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SXSW: How Mobile Devices Are Changing Africa 65

Nerval's Lobster writes "Mobile phones are kicking off a revolution in Africa, with everyone from farmers to villagers relying on apps to make electronic payments, check on expiration dates for medicine, and predict future storms or the best prices for produce. In a SXSW session titled 'The $100bn Mobile Bullet Train Called Africa' (which would also be a pretty good name for one of the indie films playing at this massive convention), Tech4Africa founder Gareth Knight explained the contours of this revolution. According to Shapshak, more kids in Africa have access to the Internet than consistent electricity. Nobody owns a PC or can access a fixed-line telephone, so mobile phones are a conduit for everything from email to news to making payments via SMS. ... Many of the mobile devices used in Africa aren't cutting-edge, and SMS-based platforms are a necessity when it comes to sharing information. 'SMS is so fantastic because it gets to every device everywhere,' Shapshak said. ... Here's how a typical SMS platform might work: someone purchasing a box of malaria medicine could send the barcode information to a text number, which would send back an SMS message identifying the drug as real or counterfeit. Famers and other food-producers can receive SMS messages about the best ways to handle pests, for example, or take care of their cows."
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SXSW: How Mobile Devices Are Changing Africa

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  • Wireless Africa (Score:5, Interesting)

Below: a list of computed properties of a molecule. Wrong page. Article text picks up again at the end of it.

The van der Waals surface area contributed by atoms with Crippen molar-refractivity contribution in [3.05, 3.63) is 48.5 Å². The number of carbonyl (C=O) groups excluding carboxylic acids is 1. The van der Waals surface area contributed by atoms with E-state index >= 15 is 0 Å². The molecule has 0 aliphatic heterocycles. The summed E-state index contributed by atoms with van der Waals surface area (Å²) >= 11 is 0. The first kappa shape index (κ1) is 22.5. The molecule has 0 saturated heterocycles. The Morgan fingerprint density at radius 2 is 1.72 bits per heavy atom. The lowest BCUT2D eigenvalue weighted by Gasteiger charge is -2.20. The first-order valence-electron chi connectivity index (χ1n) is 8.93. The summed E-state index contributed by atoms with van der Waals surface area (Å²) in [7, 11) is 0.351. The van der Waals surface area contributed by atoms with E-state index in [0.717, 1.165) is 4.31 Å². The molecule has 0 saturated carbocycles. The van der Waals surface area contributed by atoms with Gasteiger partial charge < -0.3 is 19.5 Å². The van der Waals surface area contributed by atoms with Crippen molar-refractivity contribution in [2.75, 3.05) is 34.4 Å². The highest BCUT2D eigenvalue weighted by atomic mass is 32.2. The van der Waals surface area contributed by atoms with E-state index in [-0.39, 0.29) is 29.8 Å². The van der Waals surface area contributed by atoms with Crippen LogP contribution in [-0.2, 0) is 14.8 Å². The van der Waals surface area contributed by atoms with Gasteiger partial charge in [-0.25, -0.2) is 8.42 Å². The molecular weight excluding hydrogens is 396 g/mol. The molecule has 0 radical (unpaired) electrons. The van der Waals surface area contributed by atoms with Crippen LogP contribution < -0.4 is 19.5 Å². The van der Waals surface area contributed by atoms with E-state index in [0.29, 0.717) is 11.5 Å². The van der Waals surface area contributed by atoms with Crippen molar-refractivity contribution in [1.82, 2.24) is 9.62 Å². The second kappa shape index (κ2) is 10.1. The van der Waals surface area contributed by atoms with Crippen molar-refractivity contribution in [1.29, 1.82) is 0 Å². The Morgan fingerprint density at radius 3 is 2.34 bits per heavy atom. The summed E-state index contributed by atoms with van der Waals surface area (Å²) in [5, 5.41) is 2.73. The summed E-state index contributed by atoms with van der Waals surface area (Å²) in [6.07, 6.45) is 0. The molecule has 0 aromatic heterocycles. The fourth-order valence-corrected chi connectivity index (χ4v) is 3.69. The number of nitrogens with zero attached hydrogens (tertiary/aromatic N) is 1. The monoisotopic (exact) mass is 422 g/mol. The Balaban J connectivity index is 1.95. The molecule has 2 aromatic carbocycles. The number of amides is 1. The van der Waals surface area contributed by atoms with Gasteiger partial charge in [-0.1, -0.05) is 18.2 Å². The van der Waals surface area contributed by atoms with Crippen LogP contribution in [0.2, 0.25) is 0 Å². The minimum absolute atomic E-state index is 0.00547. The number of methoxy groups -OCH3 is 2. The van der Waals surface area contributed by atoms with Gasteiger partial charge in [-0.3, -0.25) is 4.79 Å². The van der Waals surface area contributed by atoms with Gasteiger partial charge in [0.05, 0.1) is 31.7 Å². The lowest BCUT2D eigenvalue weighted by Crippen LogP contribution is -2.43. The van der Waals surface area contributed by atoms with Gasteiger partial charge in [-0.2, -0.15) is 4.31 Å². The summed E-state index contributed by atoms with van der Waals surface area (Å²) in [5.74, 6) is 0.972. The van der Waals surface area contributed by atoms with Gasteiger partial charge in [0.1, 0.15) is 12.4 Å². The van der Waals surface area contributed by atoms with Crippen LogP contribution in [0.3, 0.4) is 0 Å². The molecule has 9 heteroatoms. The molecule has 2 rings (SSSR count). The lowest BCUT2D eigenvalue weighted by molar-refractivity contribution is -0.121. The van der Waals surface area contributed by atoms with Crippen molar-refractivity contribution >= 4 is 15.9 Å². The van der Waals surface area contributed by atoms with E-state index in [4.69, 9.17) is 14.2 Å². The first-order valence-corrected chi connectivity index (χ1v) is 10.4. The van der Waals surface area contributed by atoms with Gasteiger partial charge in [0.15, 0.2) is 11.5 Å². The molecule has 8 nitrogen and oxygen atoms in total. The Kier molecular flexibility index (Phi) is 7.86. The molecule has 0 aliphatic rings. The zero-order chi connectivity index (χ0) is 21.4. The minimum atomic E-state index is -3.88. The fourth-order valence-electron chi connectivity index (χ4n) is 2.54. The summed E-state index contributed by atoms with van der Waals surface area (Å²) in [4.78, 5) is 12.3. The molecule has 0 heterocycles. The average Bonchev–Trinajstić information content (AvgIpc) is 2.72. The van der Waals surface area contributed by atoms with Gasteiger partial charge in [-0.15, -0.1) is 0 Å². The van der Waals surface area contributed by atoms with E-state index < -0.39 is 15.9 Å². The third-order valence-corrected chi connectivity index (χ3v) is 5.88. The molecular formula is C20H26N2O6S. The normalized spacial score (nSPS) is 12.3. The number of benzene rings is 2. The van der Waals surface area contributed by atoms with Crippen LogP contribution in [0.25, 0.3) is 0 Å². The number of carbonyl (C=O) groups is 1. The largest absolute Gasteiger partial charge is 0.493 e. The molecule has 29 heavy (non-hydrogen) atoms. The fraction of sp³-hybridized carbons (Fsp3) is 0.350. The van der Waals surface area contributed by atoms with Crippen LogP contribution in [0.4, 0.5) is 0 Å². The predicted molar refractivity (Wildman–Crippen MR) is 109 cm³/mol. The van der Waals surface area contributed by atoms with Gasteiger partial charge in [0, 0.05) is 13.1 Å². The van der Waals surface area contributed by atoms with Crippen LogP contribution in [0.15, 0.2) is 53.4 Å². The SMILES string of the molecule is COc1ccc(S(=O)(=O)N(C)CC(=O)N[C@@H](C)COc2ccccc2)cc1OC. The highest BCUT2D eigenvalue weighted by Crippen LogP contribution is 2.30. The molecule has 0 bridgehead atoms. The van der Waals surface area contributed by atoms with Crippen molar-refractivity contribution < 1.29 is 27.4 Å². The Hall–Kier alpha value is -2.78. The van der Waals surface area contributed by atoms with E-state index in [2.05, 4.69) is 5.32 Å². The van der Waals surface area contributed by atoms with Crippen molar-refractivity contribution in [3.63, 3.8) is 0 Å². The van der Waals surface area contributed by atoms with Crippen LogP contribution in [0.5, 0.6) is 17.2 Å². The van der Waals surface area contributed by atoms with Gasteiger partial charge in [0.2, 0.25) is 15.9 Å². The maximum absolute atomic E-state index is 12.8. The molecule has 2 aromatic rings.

by riverat1 ( 1048260 ) on Sunday March 10, 2013 @02:45PM (#43132325)

    Africa may bypass building up the kind of infrastructure we have in the western world and go straight to a wireless world with local solar power to charge their devices.

  • Re:Wireless Africa (Score:5, Interesting)

    by rmdingler ( 1955220 ) on Sunday March 10, 2013 @03:00PM (#43132405) Journal
    Maybe. But there has to be a Western World for this type of technological "piggybacking" to occur. But maybe not, too. According to (some) conventional wisdom, the present Corporate policy of shifting manufacturing bases to the least expensive labor market means Foxconn is only awaiting a bit of political stability in Mama Africa.
  • Re:Wireless Africa (Score:5, Interesting)

    by demonlapin ( 527802 ) on Sunday March 10, 2013 @03:17PM (#43132517) Homepage Journal
    I went to Kenya and Tanzania last fall (if you get the chance to see the wildebeest migration, go; it's magnificent). Kenya is one of the richest countries in Africa and has some of the best infrastructure on the continent, but it's still got a very long way to go. The primary highway from Mombasa to Nairobi and thence on to Kampala, Uganda, is a two-lane strip of pavement that doesn't even have shoulders for some fairly long segments. The Kenyan freeway includes speed bumps at pedestrian crossings. (It seemed odd at first, but since people are going to walk across the road anyway, it ended up being a fairly reasonable concession to reality.) The papers had quite a few stories about the headaches faced by large firms trying to operate in the country, some of which really are difficult to solve - for example, what to do when a piece of land planned for a factory becomes a squatters' camp? The government wants the factory to bring jobs, but it's not exactly excited about kicking a lot of voters out of their homes to do so.

    I asked our guide/driver what he thought about the Chinese investment in east Africa; his take was that the roads were nice, but "wherever they go, the rhinos and elephants start disappearing". So there's that, too.
  • Re:Wireless Africa (Score:5, Interesting)

    by demonlapin ( 527802 ) on Sunday March 10, 2013 @04:06PM (#43132747) Homepage Journal
    No, the tragedy of Asians with lots of money and a penchant for rhino horn meeting up with Masai poachers. It's not the development that's killing the animals.

Don't tell me how hard you work. Tell me how much you get done. -- James J. Ling